As always Twain, good points that most in the developer community miss or don’t know (clearly apparent in latest Google brouhaha). See my points about semantic differences between OSI and TCP here and on yesterday’s thread.

      1. Twain Twain

        Thanks and I find Professors and PhDs in AI have similar blind spots about semantics within settlement structures. And, to paraphrase Feynman, “Just because you can define something doesn’t mean you know its meaning or understand it.” Semantics for values exchange involving vanilla contracts with discrete prices or price bands and specified timelines for delivery are easy to write in code.Semantics related to subjective language in more complex contracts (see the Benchmark vs Kalanick case) are currently not possible to write. We simply don’t have the tooling.The Google brouhaha very neatly shows how the basis of dualism in Western philosophy created “them vs us” modes of debate which are divisive.The use of distribution curves and sliding scale of “N% of this gender is this” also speaks to the inadequacy of the tools to enable the establishment of “the truth”. https://uploads.disquscdn.c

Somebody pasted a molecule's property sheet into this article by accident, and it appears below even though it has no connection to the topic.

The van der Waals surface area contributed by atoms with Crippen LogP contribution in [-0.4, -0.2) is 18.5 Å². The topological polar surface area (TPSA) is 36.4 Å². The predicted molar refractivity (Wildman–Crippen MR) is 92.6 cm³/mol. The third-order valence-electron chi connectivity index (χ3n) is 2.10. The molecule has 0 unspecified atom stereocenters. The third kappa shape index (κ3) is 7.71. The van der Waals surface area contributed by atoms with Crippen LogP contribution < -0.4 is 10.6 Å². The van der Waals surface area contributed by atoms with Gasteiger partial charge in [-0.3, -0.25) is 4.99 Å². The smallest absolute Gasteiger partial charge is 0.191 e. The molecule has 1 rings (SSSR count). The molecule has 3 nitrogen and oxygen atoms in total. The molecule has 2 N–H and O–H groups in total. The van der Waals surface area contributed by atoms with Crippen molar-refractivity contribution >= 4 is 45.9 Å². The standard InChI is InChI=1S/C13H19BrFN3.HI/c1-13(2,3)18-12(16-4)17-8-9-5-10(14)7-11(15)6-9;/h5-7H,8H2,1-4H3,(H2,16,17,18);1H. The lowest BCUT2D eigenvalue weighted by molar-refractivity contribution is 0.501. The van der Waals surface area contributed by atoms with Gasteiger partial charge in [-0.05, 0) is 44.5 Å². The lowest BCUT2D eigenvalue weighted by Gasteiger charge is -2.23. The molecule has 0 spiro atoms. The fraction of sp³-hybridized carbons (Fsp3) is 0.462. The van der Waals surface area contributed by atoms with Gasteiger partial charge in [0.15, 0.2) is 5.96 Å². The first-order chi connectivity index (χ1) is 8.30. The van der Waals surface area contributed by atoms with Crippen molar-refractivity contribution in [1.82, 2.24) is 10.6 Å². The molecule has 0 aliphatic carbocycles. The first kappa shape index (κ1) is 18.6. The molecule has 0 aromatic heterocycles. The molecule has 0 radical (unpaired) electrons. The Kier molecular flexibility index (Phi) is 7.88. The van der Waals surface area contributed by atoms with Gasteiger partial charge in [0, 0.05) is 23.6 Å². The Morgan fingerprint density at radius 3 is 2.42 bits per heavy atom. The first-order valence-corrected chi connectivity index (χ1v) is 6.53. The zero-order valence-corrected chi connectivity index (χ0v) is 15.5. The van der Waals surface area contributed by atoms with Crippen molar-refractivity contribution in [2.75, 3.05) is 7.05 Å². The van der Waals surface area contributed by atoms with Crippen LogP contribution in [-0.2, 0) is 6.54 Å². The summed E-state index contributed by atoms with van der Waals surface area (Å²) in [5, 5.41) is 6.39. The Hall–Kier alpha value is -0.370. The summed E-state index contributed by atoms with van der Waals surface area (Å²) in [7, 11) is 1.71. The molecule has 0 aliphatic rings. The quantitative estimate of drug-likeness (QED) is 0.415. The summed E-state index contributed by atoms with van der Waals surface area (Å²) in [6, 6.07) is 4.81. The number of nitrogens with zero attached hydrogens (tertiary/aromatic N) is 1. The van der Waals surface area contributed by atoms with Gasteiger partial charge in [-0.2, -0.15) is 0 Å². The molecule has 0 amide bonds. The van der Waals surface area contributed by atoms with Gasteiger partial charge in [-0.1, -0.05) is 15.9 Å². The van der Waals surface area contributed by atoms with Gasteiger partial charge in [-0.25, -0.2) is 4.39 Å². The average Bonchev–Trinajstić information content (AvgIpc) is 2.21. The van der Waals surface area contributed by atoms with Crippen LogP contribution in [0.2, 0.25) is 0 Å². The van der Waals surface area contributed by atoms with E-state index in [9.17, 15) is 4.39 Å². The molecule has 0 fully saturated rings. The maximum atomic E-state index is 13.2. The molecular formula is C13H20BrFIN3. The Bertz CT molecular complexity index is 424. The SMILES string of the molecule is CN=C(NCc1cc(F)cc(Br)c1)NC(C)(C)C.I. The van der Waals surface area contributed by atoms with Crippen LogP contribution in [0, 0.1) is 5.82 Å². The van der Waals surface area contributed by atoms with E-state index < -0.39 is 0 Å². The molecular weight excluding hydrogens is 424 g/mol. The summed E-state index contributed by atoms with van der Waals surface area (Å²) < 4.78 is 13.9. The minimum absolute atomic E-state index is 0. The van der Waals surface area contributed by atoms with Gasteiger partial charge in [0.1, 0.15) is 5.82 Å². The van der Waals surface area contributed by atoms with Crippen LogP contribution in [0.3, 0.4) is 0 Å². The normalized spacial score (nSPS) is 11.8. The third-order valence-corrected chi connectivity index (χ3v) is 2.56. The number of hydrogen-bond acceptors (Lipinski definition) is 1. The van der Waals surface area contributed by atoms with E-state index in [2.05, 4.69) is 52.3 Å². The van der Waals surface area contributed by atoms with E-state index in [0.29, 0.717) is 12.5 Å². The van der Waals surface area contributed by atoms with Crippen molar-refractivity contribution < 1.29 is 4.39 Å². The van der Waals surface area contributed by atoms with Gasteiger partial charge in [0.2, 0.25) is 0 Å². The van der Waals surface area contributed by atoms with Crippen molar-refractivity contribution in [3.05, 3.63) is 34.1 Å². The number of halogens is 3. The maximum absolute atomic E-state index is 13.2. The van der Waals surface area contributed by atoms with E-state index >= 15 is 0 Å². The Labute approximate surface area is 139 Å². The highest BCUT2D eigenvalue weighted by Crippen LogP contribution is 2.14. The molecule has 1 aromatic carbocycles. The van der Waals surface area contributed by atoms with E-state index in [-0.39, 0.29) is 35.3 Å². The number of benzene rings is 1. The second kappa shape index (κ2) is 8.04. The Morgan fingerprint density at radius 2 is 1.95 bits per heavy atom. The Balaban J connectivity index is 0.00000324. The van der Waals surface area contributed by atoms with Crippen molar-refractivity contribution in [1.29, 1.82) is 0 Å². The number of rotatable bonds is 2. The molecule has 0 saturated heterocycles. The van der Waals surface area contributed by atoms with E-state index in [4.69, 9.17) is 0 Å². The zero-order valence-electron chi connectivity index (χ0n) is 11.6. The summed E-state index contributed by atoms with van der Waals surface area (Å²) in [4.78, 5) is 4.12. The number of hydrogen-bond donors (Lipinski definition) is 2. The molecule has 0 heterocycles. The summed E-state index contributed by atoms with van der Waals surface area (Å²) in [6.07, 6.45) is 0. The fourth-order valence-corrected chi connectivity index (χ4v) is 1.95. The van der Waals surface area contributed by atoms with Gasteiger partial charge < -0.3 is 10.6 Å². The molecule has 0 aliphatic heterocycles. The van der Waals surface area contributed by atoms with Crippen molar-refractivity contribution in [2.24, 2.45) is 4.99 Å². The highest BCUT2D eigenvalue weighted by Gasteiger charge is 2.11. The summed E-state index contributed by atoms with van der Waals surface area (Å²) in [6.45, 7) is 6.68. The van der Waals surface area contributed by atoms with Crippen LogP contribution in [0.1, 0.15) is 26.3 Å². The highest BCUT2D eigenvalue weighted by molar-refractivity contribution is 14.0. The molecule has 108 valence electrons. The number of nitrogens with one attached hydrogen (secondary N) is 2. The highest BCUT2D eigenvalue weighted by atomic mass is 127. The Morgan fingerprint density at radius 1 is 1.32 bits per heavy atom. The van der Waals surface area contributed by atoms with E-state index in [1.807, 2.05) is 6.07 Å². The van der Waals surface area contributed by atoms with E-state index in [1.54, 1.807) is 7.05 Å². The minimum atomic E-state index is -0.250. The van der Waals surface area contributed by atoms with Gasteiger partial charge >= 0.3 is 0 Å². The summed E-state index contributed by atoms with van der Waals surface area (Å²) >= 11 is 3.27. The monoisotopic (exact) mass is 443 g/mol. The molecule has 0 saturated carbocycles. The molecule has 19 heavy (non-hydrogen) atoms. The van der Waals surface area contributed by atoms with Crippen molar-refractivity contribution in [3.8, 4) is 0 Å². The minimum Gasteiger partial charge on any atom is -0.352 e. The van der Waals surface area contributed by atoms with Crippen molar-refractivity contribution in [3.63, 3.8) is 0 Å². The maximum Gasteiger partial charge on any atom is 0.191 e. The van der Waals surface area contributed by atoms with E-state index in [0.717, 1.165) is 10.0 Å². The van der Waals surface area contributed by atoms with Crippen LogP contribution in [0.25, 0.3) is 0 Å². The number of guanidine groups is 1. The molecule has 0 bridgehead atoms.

8. Twain Twain

    It’s great he highlighted the main limitation of blockchain to be the incompleteness of more complex contracts (well, I did say M&A transactions would be a way-off whereas vanilla IR-FX-type trades are easy to do) and conflict resolutions where subjective contingencies are involved.Quite frankly, there isn’t the compute power available yet. For the types of multi-dimensional variables involved in more complex transactions like M&A, we’d need quantum computers.

  9. William Mougayar

    At 14:00, Albert is not correct in his characterization of Steemit. Steemit has intrinsic characteristics against users that try to game it.

  10. Frank W. Miller